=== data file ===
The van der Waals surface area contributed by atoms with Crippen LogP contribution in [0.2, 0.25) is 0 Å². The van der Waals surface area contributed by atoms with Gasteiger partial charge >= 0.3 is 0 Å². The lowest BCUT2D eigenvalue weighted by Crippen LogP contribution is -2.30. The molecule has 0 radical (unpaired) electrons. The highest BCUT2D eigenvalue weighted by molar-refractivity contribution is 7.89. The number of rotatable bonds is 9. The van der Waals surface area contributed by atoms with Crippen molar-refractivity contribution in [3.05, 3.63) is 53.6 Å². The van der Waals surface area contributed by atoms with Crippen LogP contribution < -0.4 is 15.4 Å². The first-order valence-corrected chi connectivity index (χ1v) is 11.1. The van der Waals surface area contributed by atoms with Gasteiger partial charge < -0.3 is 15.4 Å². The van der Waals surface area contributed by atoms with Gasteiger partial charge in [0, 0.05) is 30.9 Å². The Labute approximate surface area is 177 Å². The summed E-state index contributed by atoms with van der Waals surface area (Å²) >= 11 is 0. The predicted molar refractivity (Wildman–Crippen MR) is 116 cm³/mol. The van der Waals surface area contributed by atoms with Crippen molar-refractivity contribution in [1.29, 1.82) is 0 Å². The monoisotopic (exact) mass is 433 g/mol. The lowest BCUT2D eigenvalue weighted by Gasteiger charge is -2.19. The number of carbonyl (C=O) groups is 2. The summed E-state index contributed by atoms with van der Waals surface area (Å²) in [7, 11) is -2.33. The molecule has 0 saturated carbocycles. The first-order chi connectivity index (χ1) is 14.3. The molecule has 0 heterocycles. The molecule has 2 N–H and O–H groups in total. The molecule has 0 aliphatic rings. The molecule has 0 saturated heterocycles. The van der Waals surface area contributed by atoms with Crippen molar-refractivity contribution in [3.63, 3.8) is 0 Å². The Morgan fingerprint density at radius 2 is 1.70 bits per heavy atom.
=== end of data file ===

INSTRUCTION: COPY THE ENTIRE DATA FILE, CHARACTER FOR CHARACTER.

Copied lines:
The van der Waals surface area contributed by atoms with Crippen LogP contribution in [0.2, 0.25) is 0 Å². The van der Waals surface area contributed by atoms with Gasteiger partial charge >= 0.3 is 0 Å². The lowest BCUT2D eigenvalue weighted by Crippen LogP contribution is -2.30. The molecule has 0 radical (unpaired) electrons. The highest BCUT2D eigenvalue weighted by molar-refractivity contribution is 7.89. The number of rotatable bonds is 9. The van der Waals surface area contributed by atoms with Crippen molar-refractivity contribution in [3.05, 3.63) is 53.6 Å². The van der Waals surface area contributed by atoms with Crippen LogP contribution < -0.4 is 15.4 Å². The first-order valence-corrected chi connectivity index (χ1v) is 11.1. The van der Waals surface area contributed by atoms with Gasteiger partial charge < -0.3 is 15.4 Å². The van der Waals surface area contributed by atoms with Gasteiger partial charge in [0, 0.05) is 30.9 Å². The Labute approximate surface area is 177 Å². The summed E-state index contributed by atoms with van der Waals surface area (Å²) >= 11 is 0. The predicted molar refractivity (Wildman–Crippen MR) is 116 cm³/mol. The van der Waals surface area contributed by atoms with Crippen molar-refractivity contribution in [1.29, 1.82) is 0 Å². The monoisotopic (exact) mass is 433 g/mol. The lowest BCUT2D eigenvalue weighted by Gasteiger charge is -2.19. The number of carbonyl (C=O) groups is 2. The summed E-state index contributed by atoms with van der Waals surface area (Å²) in [7, 11) is -2.33. The molecule has 0 saturated carbocycles. The first-order chi connectivity index (χ1) is 14.3. The molecule has 0 heterocycles. The molecule has 2 N–H and O–H groups in total. The molecule has 0 aliphatic rings. The molecule has 0 saturated heterocycles. The van der Waals surface area contributed by atoms with Crippen molar-refractivity contribution in [3.63, 3.8) is 0 Å². The Morgan fingerprint density at radius 2 is 1.70 bits per heavy atom.